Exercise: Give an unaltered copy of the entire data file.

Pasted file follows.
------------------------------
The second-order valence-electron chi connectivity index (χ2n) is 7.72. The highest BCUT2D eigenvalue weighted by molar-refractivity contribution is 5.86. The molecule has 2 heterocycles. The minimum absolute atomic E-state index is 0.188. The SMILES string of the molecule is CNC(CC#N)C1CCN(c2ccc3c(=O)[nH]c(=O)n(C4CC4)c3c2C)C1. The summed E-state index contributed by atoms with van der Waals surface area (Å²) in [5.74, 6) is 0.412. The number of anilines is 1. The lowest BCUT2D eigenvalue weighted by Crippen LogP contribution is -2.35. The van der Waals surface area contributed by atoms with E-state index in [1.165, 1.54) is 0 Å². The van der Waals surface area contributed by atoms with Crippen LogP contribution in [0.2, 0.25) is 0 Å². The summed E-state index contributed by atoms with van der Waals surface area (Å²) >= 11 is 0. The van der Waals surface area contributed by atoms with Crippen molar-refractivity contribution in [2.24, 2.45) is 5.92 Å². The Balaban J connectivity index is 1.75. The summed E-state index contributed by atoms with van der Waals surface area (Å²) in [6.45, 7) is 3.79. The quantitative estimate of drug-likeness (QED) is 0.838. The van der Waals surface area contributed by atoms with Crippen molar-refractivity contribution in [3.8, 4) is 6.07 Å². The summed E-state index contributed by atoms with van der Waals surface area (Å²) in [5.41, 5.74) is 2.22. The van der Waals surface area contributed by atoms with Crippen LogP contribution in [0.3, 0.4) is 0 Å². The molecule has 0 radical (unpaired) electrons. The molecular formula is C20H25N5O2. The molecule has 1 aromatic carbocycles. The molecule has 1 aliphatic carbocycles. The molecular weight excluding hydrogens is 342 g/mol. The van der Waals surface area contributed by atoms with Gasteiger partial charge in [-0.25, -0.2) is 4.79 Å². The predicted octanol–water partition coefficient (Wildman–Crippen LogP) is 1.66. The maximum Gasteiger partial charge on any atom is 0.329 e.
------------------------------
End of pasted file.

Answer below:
The second-order valence-electron chi connectivity index (χ2n) is 7.72. The highest BCUT2D eigenvalue weighted by molar-refractivity contribution is 5.86. The molecule has 2 heterocycles. The minimum absolute atomic E-state index is 0.188. The SMILES string of the molecule is CNC(CC#N)C1CCN(c2ccc3c(=O)[nH]c(=O)n(C4CC4)c3c2C)C1. The summed E-state index contributed by atoms with van der Waals surface area (Å²) in [5.74, 6) is 0.412. The number of anilines is 1. The lowest BCUT2D eigenvalue weighted by Crippen LogP contribution is -2.35. The van der Waals surface area contributed by atoms with E-state index in [1.165, 1.54) is 0 Å². The van der Waals surface area contributed by atoms with Crippen LogP contribution in [0.2, 0.25) is 0 Å². The summed E-state index contributed by atoms with van der Waals surface area (Å²) >= 11 is 0. The van der Waals surface area contributed by atoms with Crippen molar-refractivity contribution in [2.24, 2.45) is 5.92 Å². The Balaban J connectivity index is 1.75. The summed E-state index contributed by atoms with van der Waals surface area (Å²) in [6.45, 7) is 3.79. The quantitative estimate of drug-likeness (QED) is 0.838. The van der Waals surface area contributed by atoms with Crippen molar-refractivity contribution in [3.8, 4) is 6.07 Å². The summed E-state index contributed by atoms with van der Waals surface area (Å²) in [5.41, 5.74) is 2.22. The van der Waals surface area contributed by atoms with Crippen LogP contribution in [0.3, 0.4) is 0 Å². The molecule has 0 radical (unpaired) electrons. The molecular formula is C20H25N5O2. The molecule has 1 aromatic carbocycles. The molecule has 1 aliphatic carbocycles. The molecular weight excluding hydrogens is 342 g/mol. The van der Waals surface area contributed by atoms with Gasteiger partial charge in [-0.25, -0.2) is 4.79 Å². The predicted octanol–water partition coefficient (Wildman–Crippen LogP) is 1.66. The maximum Gasteiger partial charge on any atom is 0.329 e.